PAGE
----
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U.S. Crude Oil Production Did Not Increase 170,000 B/D Last Week

Robert Boslego - INO.com Contributor - Energies


Contrary to popular belief, although the Energy Information Administration (EIA) reported that U.S. crude inventories rose 170,000 b/d last week, that almost certainly did not happen. The EIA’s weekly production number comes from its production model, which is highly flawed. Its monthly numbers come from a survey, which is a much more reliable source of data.

Not including production data from the early 1970s, crude production in the U.S. peaked in April 2015 at 9.6 million barrels per day (mmbd). Crude production appears to have bottomed in July 2016 at 8.6 mmbd, making the peak-to-trough 900,000 b/d.

In August, the EIA reported that crude production increased by 51,000 b/d as the result of increased production in the Gulf of Mexico. But EIA’s forecast in its Short-Term Energy Outlook (STEO) published in July for August turned out to be 524,000 b/d lower than the actual monthly figure, a huge forecasting error. [Read more...]

OPEC and Crude Futures Price Prospects

Robert Boslego - INO.com Contributor - Energies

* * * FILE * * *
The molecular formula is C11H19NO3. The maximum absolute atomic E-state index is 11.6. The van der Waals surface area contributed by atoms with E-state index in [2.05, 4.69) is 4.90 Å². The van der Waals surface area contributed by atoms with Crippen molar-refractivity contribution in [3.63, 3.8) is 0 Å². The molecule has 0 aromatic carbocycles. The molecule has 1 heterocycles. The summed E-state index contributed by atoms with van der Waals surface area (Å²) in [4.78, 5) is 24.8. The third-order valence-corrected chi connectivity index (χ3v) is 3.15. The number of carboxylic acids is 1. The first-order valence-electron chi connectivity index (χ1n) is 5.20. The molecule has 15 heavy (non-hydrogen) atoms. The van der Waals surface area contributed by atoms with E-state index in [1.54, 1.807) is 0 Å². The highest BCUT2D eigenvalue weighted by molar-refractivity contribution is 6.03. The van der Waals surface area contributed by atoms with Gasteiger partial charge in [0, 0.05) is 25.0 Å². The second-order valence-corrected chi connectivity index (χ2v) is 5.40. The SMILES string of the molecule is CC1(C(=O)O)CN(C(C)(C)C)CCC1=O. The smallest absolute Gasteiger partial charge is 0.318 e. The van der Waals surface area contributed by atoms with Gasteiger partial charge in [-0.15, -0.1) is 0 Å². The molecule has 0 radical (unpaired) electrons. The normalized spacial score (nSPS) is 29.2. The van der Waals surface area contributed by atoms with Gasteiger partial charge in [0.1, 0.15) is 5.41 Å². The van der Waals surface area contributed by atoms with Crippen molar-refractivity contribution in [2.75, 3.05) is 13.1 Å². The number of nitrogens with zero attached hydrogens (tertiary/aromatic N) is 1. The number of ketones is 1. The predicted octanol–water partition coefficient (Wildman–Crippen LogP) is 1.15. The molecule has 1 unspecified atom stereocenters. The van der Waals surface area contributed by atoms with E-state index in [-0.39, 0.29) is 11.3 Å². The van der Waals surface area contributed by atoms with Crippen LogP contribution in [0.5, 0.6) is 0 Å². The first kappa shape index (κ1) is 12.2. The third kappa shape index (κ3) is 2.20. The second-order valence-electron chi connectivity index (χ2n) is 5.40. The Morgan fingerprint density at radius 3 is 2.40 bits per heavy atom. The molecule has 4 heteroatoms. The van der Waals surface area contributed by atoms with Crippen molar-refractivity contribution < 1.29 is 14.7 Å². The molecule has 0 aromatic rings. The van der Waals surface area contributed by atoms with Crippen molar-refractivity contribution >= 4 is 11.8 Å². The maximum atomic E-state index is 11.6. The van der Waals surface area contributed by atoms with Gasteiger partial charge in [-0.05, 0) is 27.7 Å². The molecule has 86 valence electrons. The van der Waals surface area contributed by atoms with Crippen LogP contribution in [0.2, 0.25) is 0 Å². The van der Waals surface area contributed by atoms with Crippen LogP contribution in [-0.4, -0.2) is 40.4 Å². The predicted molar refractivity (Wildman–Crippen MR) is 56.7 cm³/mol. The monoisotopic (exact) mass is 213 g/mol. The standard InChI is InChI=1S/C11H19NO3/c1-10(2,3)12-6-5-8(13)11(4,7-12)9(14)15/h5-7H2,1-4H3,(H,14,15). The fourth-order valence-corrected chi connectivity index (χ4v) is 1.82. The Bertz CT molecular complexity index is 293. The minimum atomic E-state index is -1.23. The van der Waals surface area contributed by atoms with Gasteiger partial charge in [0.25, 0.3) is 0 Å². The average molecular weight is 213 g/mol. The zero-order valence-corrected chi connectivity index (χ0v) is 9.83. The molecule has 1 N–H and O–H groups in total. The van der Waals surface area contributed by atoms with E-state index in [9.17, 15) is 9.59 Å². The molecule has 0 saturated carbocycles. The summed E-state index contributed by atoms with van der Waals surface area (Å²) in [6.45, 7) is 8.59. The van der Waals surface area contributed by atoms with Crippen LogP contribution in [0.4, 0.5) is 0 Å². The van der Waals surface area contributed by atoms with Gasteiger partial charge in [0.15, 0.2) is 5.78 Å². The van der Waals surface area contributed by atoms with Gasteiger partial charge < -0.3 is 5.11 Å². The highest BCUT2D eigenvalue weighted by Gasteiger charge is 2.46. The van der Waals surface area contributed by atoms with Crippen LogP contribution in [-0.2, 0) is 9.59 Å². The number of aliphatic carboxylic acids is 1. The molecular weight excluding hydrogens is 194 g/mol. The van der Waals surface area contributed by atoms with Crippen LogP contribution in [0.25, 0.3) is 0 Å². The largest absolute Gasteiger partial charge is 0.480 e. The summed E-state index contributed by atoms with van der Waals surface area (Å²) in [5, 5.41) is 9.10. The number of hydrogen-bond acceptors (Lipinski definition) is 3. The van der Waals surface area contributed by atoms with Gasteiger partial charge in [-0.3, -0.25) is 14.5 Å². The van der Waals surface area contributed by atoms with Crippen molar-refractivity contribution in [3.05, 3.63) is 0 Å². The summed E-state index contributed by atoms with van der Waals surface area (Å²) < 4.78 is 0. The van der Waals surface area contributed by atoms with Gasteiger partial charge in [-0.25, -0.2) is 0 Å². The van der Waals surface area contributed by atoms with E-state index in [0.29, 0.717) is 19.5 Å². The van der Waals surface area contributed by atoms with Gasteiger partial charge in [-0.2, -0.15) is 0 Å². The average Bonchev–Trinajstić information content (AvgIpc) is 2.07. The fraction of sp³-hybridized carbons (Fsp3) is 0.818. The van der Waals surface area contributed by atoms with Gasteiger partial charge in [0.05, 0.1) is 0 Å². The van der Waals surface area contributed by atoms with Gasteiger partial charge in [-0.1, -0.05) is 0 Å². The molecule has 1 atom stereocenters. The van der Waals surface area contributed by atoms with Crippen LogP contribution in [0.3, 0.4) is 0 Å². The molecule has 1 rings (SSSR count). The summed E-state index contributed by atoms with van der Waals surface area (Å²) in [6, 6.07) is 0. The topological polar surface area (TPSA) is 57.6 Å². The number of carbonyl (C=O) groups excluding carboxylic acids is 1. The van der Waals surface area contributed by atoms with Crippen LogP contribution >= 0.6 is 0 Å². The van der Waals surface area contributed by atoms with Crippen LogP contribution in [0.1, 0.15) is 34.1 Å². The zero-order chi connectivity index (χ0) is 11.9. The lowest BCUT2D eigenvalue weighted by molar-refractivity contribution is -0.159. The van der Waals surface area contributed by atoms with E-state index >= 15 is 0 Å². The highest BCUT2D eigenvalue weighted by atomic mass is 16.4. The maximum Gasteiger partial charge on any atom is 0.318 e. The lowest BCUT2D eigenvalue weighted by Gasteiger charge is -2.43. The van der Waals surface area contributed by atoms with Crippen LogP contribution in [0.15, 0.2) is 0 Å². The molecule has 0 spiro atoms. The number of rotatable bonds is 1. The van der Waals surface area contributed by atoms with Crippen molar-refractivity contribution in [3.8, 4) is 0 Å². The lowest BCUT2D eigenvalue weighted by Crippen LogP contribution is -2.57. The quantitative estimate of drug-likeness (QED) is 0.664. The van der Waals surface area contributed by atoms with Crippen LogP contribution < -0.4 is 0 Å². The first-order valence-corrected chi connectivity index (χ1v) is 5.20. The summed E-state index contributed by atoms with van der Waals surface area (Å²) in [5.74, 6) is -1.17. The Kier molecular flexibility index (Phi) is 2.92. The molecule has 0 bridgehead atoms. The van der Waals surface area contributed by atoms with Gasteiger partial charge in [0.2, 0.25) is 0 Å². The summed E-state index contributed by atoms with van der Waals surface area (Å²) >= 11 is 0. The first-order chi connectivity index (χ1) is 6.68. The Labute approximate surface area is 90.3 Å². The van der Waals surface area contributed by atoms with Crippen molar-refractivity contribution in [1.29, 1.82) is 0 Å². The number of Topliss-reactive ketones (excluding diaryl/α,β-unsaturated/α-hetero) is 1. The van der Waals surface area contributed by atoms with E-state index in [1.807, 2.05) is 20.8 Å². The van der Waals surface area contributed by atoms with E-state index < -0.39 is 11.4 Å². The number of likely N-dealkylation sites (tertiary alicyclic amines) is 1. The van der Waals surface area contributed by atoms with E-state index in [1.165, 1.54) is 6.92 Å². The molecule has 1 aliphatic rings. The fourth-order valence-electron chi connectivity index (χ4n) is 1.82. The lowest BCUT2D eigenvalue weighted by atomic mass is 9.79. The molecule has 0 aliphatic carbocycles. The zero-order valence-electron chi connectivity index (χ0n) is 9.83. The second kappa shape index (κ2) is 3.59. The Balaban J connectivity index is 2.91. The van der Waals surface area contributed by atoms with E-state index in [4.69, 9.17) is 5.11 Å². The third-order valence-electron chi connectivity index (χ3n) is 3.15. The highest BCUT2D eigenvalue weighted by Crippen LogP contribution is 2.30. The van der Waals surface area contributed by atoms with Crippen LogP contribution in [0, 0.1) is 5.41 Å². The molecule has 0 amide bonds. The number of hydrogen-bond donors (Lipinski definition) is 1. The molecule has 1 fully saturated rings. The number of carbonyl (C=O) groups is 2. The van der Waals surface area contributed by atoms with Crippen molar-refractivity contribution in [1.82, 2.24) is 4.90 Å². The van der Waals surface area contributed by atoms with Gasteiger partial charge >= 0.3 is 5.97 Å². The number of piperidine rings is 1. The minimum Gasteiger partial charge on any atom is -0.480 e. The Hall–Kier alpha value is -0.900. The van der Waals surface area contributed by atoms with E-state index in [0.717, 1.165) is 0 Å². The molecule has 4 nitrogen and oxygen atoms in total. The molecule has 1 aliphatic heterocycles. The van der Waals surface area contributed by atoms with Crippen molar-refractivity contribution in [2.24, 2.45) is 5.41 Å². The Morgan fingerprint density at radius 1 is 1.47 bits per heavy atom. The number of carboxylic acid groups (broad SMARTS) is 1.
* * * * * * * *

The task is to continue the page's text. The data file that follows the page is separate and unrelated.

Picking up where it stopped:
OPEC will hold its 169th Meeting in Vienna on June 2nd. Its tentative program calls for a press conference to be held at 1600 hours. Don’t expect the fireworks that followed its conference 18 months ago when Saudi oil minister al-Naimi declared a market share battle against North American shale producers. In fact, don’t expect much of anything.

A lot has happened since the last OPEC meeting in December. A strong El Niño resulted in record high temperatures in North America during the first half of the winter, undercutting prices. Poorer members, such as Venezuela and Nigeria, implored the group’s richer Gulf state producers to cut back to stop the hemorrhaging. Saudi Arabia refused to budge.

The sanctions against Iran were lifted in early January. Iran proclaimed it would restore lost production of 500,000 to one million barrels per day. Crude prices tumbled further and by mid-January had dropped to the mid-$20s. The market panic was in full-force. [Read more...]

What To Expect In The Oil Market

By: Sara Nunnally of Street Authority

The latest rumor around the global water cooler that Russia and OPEC-leader Saudi Arabia have agreed to freeze oil production at January or February levels has been dispelled... for now.

The OPEC leaders meeting in Doha failed to reach an agreement to cap production, with Iran bowing out of the meeting altogether, and refusing to pull back on its oil production. As a result, oil prices took a big tumble. Brent crude fell a harsh 7% on the news. West Texas Intermediate (WTI) fell almost as much at 6.6%.

But does a "no deal" result from the OPEC Doha meeting mean production caps are off the table? Or that OPEC wouldn't seek an alliance outside its cartel?

Hardly.